As some of you might recall, I’ve got a four-month old milk monster at home. A benevolent monster, but still. Last week I went through my closet and removed from it all of the pieces of clothing that are decidedly not breast-feeding (or monster-) friendly. I carefully folded them up and put them into my bottom dresser drawer, to be revisited in another year when quick access to my breasts is not a prerequisite for getting dressed.
As I begin to think about what I might be able wear this summer, I’m contemplating the skirt more than ever. A simple combination of plain cotton tank + skirt, tucked in or out (pulled up or down) would make for a two-piece solution with plenty of lifespan after the milk monster has had his fill.
Of course, more than only being helpful for the breast-feeding among us, a skirt can be a breezy, summer-friendly item for anyone to embrace. Whether you wear yours loose and romantic, or tight and curve-hugging, a skirt could be a welcome alternative to pants or shorts in the middle of a heat wave.
Here are a few options, from ethically minded companies doing good work:
Ace & Jig: Ra Ra Midi Founded in 2009 with the mission to create seasonless, textile-rich collections, Ace & Jig’s airy fabrics inspire even this pattern-phobe to get on board with a little something lively. The elastic waist of the Ra Ra Midi lends itself to being worn either high-waisted or low-waisted, depending on your mood. The yarn-dyed fabric is dotted with a woven black and gold pattern. In other words: Fancy! Ethically made in India.
Alabama Chanin: The Rib Skirt Alabama Chanin has been a frontrunner in reviving American textile manufacturing, artisan tradition, and transparent supply chains since the early 2000s. All of their clothes are made from American-grown organic cotton in Florence, Alabama. Their lightweight Rib Skirt (pictured) is part of their newly launched Core Club and, it’s lovely. I love the slim fit and contrasting stitching. For folks who prefer their skirts with a bit more heft (and pockets!), the Mid-Length Skirt has wide slash pockets and a slit in the front for ease of movement. 100% organic cotton; seed-to-shelf made in the USA.
Ali Golden: Silk Midi Skirt Ali Golden began as a one-woman operation in Oakland, California and has branched out to include a women-owned coop in Peru and a fair-trade facility in India. The line focuses on designed elevated basics that feel special, but not too special to wear every day. The elastic-waist Silk Midi Skirt is made from 100% silk crepe de chine that should give the skirt a bit of durability while still feeling delicate. Slit at the side. Made in a Certified Fair-Trade™ facility in India.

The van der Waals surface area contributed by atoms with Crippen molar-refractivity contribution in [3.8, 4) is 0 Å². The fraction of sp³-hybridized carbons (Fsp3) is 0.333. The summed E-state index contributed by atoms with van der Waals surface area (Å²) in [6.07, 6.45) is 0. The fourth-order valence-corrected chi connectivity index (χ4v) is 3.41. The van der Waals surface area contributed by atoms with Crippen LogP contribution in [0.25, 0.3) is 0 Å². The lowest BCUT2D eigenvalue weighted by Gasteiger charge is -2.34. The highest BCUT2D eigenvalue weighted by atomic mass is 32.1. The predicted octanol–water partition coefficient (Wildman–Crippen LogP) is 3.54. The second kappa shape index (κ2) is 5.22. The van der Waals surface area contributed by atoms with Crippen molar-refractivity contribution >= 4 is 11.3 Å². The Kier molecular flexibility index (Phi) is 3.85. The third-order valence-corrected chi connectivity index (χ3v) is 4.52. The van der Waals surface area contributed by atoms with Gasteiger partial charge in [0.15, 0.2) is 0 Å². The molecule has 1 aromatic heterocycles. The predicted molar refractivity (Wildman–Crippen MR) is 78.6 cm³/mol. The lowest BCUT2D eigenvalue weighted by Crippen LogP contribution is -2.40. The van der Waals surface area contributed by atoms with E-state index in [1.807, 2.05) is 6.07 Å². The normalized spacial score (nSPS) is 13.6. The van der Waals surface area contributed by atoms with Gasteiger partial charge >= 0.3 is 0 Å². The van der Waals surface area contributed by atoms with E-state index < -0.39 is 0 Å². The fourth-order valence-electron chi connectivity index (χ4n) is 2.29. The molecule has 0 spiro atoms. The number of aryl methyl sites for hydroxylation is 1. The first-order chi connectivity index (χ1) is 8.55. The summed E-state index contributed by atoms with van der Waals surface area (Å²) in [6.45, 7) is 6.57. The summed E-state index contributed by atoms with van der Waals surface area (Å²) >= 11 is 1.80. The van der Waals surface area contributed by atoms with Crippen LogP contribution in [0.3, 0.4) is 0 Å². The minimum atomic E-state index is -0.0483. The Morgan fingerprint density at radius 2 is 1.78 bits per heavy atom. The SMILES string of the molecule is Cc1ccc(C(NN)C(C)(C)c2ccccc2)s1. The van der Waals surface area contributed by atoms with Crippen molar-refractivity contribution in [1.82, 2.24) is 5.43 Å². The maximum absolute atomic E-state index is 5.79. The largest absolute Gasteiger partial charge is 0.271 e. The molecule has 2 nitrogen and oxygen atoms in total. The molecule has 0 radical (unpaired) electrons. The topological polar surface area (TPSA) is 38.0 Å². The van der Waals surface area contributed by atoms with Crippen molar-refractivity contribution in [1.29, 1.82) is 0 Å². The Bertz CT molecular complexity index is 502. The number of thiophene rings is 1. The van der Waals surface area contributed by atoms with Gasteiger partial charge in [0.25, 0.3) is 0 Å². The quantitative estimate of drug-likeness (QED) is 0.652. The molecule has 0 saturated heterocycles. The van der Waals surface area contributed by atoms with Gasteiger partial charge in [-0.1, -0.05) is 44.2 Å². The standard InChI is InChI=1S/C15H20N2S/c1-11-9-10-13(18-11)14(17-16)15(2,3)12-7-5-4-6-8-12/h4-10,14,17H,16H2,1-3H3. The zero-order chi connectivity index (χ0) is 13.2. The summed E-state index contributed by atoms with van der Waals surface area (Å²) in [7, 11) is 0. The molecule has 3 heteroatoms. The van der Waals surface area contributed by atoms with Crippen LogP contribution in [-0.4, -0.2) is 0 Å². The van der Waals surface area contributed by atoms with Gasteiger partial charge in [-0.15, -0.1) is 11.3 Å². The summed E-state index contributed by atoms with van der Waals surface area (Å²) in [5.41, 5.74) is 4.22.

Black Crane: Wrap Skirt This 100% lightweight linen skirt has an apron-style front panel and an adjustable tie at the waist; the result is a skirt that looks breezy and romantic. Bonus: Hidden pockets behind the front panel are ideal for practicality and…posing. If you’re in the mood for a little color, look no further. Made in Los Angeles.
Calder Blake: O’Keefe Wrap Skirt Designer Amanda Blake created Calder Blake with an eye toward creating beautiful, simple things, made to last. For anyone hoping for a skirt with a classic A-line silhouette, her cotton/linen O’Keefe Wrap skirt with patch pockets might be just the right thing. The wrap belt with nickel D-rings puts a modern twist on traditional wrap skirts. The skirt can be worn high- or low-waisted. Designed and made in California.
Elizabeth Suzann: Bel Skirt For hot summer days, I’m not sure there’s a better fabric choice than linen gauze. The lightweight, yarn-dyed gray fabric is the first gray fabric available from Nashville-based Elizabeth Suzann, known for their thoughtfully designed essentials. The stretchy fabric paired with a stretchy waistband make it sound like wearing this, you’d be the most comfortable one in the crowd at just about any occasion. Made in the USA.
Han Starnes: Color Grown Skirt For folks who are after a slightly shorter design, the organic cotton Color Grown Skirt from Nashville-based designer Han Starnes falls just above the knee. A pleated front gives it a classic, youthful shape and, they say, the simple design allows the subtlety of the undyed, natural fibers to stand out. Sounds perfect to me. Made in North Carolina.
Kordal Knitwear: Alma Skirt Kordal Knitwear is a women-run business based here in New York. In 2014 they became venture fellows at Brooklyn Fashion + Design Accelerator, an initiative of the Pratt Institute devoted to helping NYC designers “grow their start-ups into viable businesses, integrating local manufacturing and an ethical supply chain into their bottom line.” It’s currently sold out, but I love the long A-line shape of this clove-colored skirt, made from 50% mulberry silk and 50% royal alpaca. Ethically made in Lima, Peru.
PS. For anyone currently pregnant and looking for a perfect skirt to wear over or under your belly. I loved this one.